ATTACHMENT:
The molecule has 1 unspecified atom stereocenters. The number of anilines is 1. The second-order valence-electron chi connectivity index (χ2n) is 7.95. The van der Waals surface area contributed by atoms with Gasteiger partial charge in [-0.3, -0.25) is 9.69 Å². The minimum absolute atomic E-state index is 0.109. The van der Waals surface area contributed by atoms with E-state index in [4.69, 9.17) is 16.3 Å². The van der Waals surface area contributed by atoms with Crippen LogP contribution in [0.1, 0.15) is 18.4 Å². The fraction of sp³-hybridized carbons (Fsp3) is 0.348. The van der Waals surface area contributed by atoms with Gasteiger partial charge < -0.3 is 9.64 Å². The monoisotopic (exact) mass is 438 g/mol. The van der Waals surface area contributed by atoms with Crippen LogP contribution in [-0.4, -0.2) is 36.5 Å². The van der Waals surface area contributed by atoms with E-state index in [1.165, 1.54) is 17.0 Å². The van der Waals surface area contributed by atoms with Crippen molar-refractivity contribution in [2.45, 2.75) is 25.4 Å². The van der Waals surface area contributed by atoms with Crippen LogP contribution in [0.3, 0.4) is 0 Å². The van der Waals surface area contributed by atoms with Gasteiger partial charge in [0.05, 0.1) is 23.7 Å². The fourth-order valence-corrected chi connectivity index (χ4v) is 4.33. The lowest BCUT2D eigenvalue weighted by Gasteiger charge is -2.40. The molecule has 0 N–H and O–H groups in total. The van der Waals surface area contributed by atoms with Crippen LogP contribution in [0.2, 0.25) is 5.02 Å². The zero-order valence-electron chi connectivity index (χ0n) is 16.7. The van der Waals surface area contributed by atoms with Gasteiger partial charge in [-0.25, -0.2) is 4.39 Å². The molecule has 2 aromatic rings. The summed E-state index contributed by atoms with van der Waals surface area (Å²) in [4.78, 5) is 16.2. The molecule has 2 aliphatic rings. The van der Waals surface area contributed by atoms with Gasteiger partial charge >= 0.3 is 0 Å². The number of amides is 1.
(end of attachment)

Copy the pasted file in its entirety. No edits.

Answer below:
The molecule has 1 unspecified atom stereocenters. The number of anilines is 1. The second-order valence-electron chi connectivity index (χ2n) is 7.95. The van der Waals surface area contributed by atoms with Gasteiger partial charge in [-0.3, -0.25) is 9.69 Å². The minimum absolute atomic E-state index is 0.109. The van der Waals surface area contributed by atoms with E-state index in [4.69, 9.17) is 16.3 Å². The van der Waals surface area contributed by atoms with Crippen LogP contribution in [0.1, 0.15) is 18.4 Å². The fraction of sp³-hybridized carbons (Fsp3) is 0.348. The van der Waals surface area contributed by atoms with Gasteiger partial charge < -0.3 is 9.64 Å². The monoisotopic (exact) mass is 438 g/mol. The van der Waals surface area contributed by atoms with Crippen LogP contribution in [-0.4, -0.2) is 36.5 Å². The van der Waals surface area contributed by atoms with E-state index in [1.165, 1.54) is 17.0 Å². The van der Waals surface area contributed by atoms with Crippen molar-refractivity contribution in [2.45, 2.75) is 25.4 Å². The van der Waals surface area contributed by atoms with Crippen LogP contribution in [0.3, 0.4) is 0 Å². The van der Waals surface area contributed by atoms with Gasteiger partial charge in [0.05, 0.1) is 23.7 Å². The fourth-order valence-corrected chi connectivity index (χ4v) is 4.33. The lowest BCUT2D eigenvalue weighted by Gasteiger charge is -2.40. The molecule has 0 N–H and O–H groups in total. The van der Waals surface area contributed by atoms with Crippen LogP contribution in [0.2, 0.25) is 5.02 Å². The zero-order valence-electron chi connectivity index (χ0n) is 16.7. The van der Waals surface area contributed by atoms with Gasteiger partial charge in [-0.25, -0.2) is 4.39 Å². The molecule has 2 aromatic rings. The summed E-state index contributed by atoms with van der Waals surface area (Å²) in [4.78, 5) is 16.2. The molecule has 2 aliphatic rings. The van der Waals surface area contributed by atoms with Gasteiger partial charge >= 0.3 is 0 Å². The number of amides is 1.